Now it's possible to buy a good cue for less than $100 and great cues for less than $500 and exotic cues made with intricate inlays for less than $1000. But how do you know which pool cues are good from the outside appearance? This is the question we are going to attempt to answer.
The short answer is that it's difficult for a novice and easier for an experienced buyer. So let's go over the obvious things first:
When you run your hand over the assembled cue is everything smooth to the touch? No edges poking out where they shouldn't be? Can you lightly move your fingernail along the entire length of the cue without it hanging up? Is the finish smooth and without visible scratches? Is there glue anywhere to be seen? Nicks or blemishes? If you see any of these things on a finished cue then that's a red flag right there.
Ferrule and tip
This is the business end of the cue. The first 12 inches of the shaft and the ferrule and tip is the part of the cue you will be most intimate with. The ferrule should be flush to the shaft and the tip should be flush to the ferrule with no glue visible. The tip should be well attached and you should not be able to pop it off with your finger. The tip should be shaped to a nice even dome. When this is done it indicates that someone took the time to present it to you properly. When a maker does a sloppy job on the tip then I don't feel confident in the rest of the work below that tip.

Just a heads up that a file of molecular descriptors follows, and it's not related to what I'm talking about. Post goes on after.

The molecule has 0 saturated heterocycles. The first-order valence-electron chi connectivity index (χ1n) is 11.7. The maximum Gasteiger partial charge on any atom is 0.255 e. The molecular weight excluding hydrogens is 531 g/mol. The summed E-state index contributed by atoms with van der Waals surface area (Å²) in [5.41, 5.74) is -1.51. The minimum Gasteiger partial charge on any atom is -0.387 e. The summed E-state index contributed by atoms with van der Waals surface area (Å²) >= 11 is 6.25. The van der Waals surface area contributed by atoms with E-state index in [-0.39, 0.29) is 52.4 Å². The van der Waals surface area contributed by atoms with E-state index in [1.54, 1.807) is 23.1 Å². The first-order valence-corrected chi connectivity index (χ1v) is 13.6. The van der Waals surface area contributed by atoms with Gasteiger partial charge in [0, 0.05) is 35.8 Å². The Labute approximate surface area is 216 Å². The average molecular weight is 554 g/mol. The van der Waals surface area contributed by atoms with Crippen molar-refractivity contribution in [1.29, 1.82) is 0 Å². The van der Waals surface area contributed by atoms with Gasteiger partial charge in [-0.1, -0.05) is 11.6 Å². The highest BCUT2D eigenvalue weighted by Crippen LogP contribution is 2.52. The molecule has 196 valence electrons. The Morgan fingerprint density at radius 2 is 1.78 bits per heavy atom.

Joint and Pin
The joint of the cue should be flush to the wood and match when screwed together. There should be no light showing at any point between the shaft and butt facing when screwed together. The pin should be perfectly centered in the butt. If it not then it could mean that the wood was cut at an angle to force it into shape, which can then mean that it is in a state of stress instead of a state of rest. The pin should be free of glue and polished. The parts should go together easily and snugly. You should not see any wood chips or glue anywhere in this area.
The wrap should be smooth and flush to the body of the cue. If it is a string wrap, such as Irish Linen, then it should be smoothly pressed with no knots or raised areas. No loose threads. If leather then the seam should be smooth and nearly invisible. If rubber then it should be clean and not oily/tacky as some rubbers degrade faster than others and will be constantly oozing. Higher grade rubber and silicone will feel slightly cool and dry.
Buttcap and Bumper